Private Equity Likes the Look of Blackstone’s Real Estate Model

(Bloomberg Businessweek) -- In January the 800 Fifth tower in Seattle was sold for $540 million—the biggest commercial real estate transaction in the Northwest in three years. The buyer isn’t a typical developer, but investment firm Blackstone, a longtime leader in private equity. The company also recently bought five office blocks and a mall for $1.3 billion in Shanghai. Last fall, Blackstone and a partner bought thousands of railroad arches in England, many of which have been converted into retail spaces, for $1.9 billion.

With everything from hotels to office buildings to single-family homes, Blackstone Group LP—much better known for leveraged buyouts and its chief executive officer’s taste for lavish birthday parties—is now the world’s largest landlord.  Its portfolio, at $136 billion, is bigger than the market value of the largest real estate investment trust in the S&P 500.

It’s also the cornerstone of what’s known as the Blackstone model. Real estate has more deal flow and liquidity than buyouts, so it’s helped the company get big and diversified. Blackstone, which is publicly traded, has a market value of $41 billion, double that of its closest rival, KKR & Co. And Blackstone trades at 13.3 times this year’s earnings, vs. multiples of 9 and 10 for Carlyle Group LP and Apollo Global Management LLC, respectively.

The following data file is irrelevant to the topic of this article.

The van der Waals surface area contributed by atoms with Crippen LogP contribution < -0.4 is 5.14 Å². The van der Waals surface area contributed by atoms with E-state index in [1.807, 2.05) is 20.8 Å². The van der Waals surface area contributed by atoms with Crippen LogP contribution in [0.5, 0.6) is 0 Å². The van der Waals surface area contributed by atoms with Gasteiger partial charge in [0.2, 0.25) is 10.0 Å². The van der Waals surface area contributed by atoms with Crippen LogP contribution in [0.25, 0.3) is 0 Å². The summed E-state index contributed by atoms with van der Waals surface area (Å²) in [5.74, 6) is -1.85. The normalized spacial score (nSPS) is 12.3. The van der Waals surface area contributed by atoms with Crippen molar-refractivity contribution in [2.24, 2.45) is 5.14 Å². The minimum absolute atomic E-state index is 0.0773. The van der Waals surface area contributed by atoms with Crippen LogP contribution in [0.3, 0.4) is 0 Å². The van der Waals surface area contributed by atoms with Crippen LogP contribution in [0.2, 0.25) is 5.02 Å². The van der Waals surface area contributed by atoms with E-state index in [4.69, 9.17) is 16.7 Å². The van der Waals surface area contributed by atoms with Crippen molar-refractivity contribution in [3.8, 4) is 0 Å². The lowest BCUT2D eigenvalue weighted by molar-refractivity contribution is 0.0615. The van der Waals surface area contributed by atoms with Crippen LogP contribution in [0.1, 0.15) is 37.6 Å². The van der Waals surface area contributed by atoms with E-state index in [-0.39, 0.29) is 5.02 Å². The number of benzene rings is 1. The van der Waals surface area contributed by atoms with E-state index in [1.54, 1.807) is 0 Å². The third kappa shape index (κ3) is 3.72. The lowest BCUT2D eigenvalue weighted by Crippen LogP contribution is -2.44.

Perhaps that’s why other PE powerhouses are eager to get into real estate. Carlyle last year closed on a $5.5 billion fund that will expand its real estate business by 50 percent. In October, a KKR-led group paid $1.9 billion for a property in Seoul that will eventually include offices, shops, and a 263-room five-star hotel. Private equity companies as a group have more than $900 billion in real estate investments, according to Preqin.

Can this model be replicated? Blackstone’s is partly a right-place, right-time story. The value of its property business more than doubled in 2007 with the $39 billion acquisition of Sam Zell’s Equity Office Properties. The company had enough time to flip properties at the peak—and enough resources to pick up a list of buildings in the wake of the financial crisis.

Blackstone, like other PE companies, has also benefited from a multidecade period of falling interest rates. Low rates tend to raise the value of assets such as property. The U.S. Federal Reserve’s recent dovish turn is a reminder that rates can stay low for a lot longer than market pundits expect. Still, it’s fair to worry that in the long run money might not be as easy as it has been.

Another risk for Blackstone and its rivals may be PE’s ever-growing shadow. People have noticed that they’re both big employers—KKR’s portfolio companies have almost 1 million workers—and giant landlords. Last year, KKR and others were pressured by Senator Elizabeth Warren to create a fund for workers fired when retailer Toys “R” Us went bankrupt. If the market turns down, lawmakers may want to give Big PE some of the same regulatory scrutiny big banks deal with. But at least for now it appears the scaffolding of the Blackstone model is on its way up. —Gandel is a finance columnist for Bloomberg Opinion.

To contact the editor responsible for this story: Pat Regnier at pregnier3@bloomberg.net

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